for leaks.
(For sufficiently long running programs, this will happen implicitly,
but probably not with sufficient frequency.)
The second step can usually be accomplished with the
<TT>-DREDIRECT_MALLOC=GC_malloc</tt> option when the collector is built,
or by defining <TT>malloc</tt>, <TT>calloc</tt>,
<TT>realloc</tt> and <TT>free</tt>
to call the corresponding garbage collector functions.
But this, by itself, will not yield very informative diagnostics,
since the collector does not keep track of information about
how objects were allocated.  The error reports will include
only object addresses.
For more precise error reports, as much of the program as possible
should use the all uppercase variants of these functions, after
defining <TT>GC_DEBUG</tt>, and then including <TT>gc.h</tt>.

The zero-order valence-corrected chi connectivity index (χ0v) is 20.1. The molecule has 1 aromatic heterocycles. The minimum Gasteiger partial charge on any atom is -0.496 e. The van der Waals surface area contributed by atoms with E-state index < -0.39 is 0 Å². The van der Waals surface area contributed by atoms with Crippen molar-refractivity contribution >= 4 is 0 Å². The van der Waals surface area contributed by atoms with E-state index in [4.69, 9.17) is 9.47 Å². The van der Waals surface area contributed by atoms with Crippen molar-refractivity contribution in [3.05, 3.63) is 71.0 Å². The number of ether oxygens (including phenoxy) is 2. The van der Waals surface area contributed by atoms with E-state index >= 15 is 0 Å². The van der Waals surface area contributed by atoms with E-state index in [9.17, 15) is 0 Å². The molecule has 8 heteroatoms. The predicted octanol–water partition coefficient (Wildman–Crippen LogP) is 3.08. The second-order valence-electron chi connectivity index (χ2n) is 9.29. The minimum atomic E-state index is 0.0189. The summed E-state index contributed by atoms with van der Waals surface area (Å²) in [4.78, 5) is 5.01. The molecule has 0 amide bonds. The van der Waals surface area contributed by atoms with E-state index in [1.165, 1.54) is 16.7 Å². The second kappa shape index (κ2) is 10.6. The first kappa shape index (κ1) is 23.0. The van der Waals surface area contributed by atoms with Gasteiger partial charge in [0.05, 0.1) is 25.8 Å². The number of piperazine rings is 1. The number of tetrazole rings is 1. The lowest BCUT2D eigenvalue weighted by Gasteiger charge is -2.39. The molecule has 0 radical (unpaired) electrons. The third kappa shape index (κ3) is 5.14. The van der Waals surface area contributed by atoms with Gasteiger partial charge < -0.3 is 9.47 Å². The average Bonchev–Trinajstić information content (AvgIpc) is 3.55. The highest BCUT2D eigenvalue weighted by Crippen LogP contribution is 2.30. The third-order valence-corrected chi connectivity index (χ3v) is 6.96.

In this environment <TT>GC_MALLOC</tt> is a macro which causes
at least the file name and line number at the allocation point to
be saved as part of the object.  Leak reports will then also include
this information.
Many collector features (<I>e.g</i> stubborn objects, finalization,
and disappearing links) are less useful in this context, and are not
fully supported.  Their use will usually generate additional bogus
leak reports, since the collector itself drops some associated objects.
The same is generally true of thread support.  However, as of 6.0alpha4,
correct leak reports should be generated with linuxthreads.
On a few platforms (currently Solaris/SPARC, Irix, and, with -DSAVE_CALL_CHAIN,
Linux/X86), <TT>GC_MALLOC</tt>
also causes some more information about its call stack to be saved
in the object.  Such information is reproduced in the error
reports in very non-symbolic form, but it can be very useful with the
aid of a debugger.
<H2>An Example</h2>
The following header file <TT>leak_detector.h</tt> is included in the
"include" subdirectory of the distribution:
#define GC_DEBUG
#include "gc.h"
#define malloc(n) GC_MALLOC(n)
#define calloc(m,n) GC_MALLOC((m)*(n))
#define free(p) GC_FREE(p)